Substance abuse and occupational therapy may seem like a non-traditional role.
But what if we told you that OTs have a unique role to play in substance abuse prevention? Now, you might have learned about it briefly in your mental health course during school. However, it's not unlikely that what you learned about substance abuse and occupational therapy got lost in the mix of school and stress.
The fact of the matter is that substance abuse and occupational therapy is an important (and dense) topic that deserves its own course and textbook. I recently had the chance to review Licit, Illicit, Prescribed: Substance Use and Occupational Therapy by Niki Kiepek, PhD, and I’m glad I did. Features of her book include:
- Presentation of current evidence and best practices
- Case scenarios to exemplify chapter material
- Profile of leaders in this emerging field of practice
- Key resources for further information about topics
- Discussion questions to support reflection and integration
Occupational therapists bring a unique skill set and knowledge base to help clients overcome substance use issues and attain their goals for optimal health and well-being.
My favorite part of this book is that it provides examples and resources to address substance use and mental health in all areas of practice. Since I work in acute care, I have often seen those admitted to the hospital due to substance abuse or accidents/incidents as a result of substance abuse. Though working in mental health and substance abuse is not the primary objective of my job at the hospital, this book gave me the tools and confidence to address it more in my practice.
To summarize, Dr. Kiepek shares with us her 10 years of experience as an OT practitioner blended with copious amounts of research to support her knowledge and interventions. She begins with an overview of the science of addiction coupled with the appropriate OT theories and frameworks. This book provides the reader with a strong foundation of understanding the important relationship between addiction/substance abuse and meaningful occupation (or lack thereof).
Throughout the text, Dr. Kiepek provides various case studies and clinical scenarios to help OT practitioners learn and identify moments where addressing substance abuse is appropriate. She also educates on the importance of various intervention strategies such as motivational interviewing and cognitive behavioral therapy. You probably learned these in school, but a refresher is always welcome!
Dr. Kiepek concludes the textbook with introspective reflections and further clinical implications of the future of substance abuse and occupational therapy. As healthcare delivery continues to change and service reimbursements are being challenged, occupational therapists need to advocate in their current roles and continue to demonstrate their worth in emerging practice areas.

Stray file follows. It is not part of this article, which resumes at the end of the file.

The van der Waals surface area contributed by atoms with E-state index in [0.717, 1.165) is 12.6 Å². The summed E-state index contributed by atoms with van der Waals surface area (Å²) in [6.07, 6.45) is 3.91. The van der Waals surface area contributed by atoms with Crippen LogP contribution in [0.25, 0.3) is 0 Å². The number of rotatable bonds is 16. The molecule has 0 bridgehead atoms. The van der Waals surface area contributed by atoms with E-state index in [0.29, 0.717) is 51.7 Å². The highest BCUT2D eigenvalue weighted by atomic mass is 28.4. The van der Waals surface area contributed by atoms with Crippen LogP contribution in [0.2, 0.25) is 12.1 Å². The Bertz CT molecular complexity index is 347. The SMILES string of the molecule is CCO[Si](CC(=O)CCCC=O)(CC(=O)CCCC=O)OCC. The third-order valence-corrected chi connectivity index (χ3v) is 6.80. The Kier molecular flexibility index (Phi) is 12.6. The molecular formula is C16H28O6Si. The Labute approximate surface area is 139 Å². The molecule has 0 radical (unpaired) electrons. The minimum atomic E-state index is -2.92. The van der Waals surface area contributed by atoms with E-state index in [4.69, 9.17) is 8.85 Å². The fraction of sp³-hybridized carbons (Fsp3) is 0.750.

This book is certainly not the first of its kind, but it stands alone. Not only does it cover the entire spectrum of various substances over the lifespan, but it also gives concrete evidence of assessment tools, interventions, and outcomes. Thinking of, creating, and performing interventions can be one of the most difficult aspects of being a new grad occupational therapist.
Let’s look close at Chapter 9. This entire section of the book is dedicated to real life examples with concrete advice. Box 9.3 in the book address adapting clinical interventions for clients with fetal alcohol spectrum disorders. Followed by bullets for specific advice:
- Present ideas as concrete ways rather than concepts/metaphors
- Set boundaries
- Be encouraging
- Set goals in to achievable steps
You get the point. Obviously the list in the book is MUCH larger and more resourceful. I also love seeing that they are followed up with how OTs can provide these uniquely and what exactly our role is.
Every aspect as a new grad OT clinician and practitioner requires some sort of mentorship and guidelines. And one would argue (mostly me) that more mentorship is needed in this practice area due to being rather “nontraditional.” That being said, this book does a great job of sharing “vignettes” or personal stories from current OTs practicing in Canada.
Not only are they sharing from the frontlines of actual clinicians, but they are sharing the unique experience of a new graduate OT.
What I want to see next:
At the end of this textbook, I would love to see more outcome measures, and more concrete evidence on how substance abuse treatment and occupational therapy can work together. This is not a common working environment for OTs in the US compared to pediatrics, SNFs, or hospitals. If this textbook provided OT outcome measures it could provide evidence and resources to help future OTs promote our role as a unique healthcare discipline.
Even a section on how to communicate with a referring physician or how to get buy-in from social workers/counselors would be extremely helpful.
More concrete tips on practice management would also be beneficial to new grad OTs. Yes, this book is written by a Canadian and published by CAOT, so insurance and payment source is different, but knowing what CPT codes to charge/bill under are crucial factors that help therapists on a individual level to further elevate the profession. As noble as we are, we can’t work for free!
The truth of the matter is, there is no way review every aspect of this textbook. However, what we can say is, if you have any interest in substance abuse and occupational therapy, Licit, Illicit, Prescribed: Substance Use and Occupational Therapy is a fantastic resource.
To learn more you can check out the CAOT website or simply tap the pulldown menu below to skim the 12 chapters offered in this book!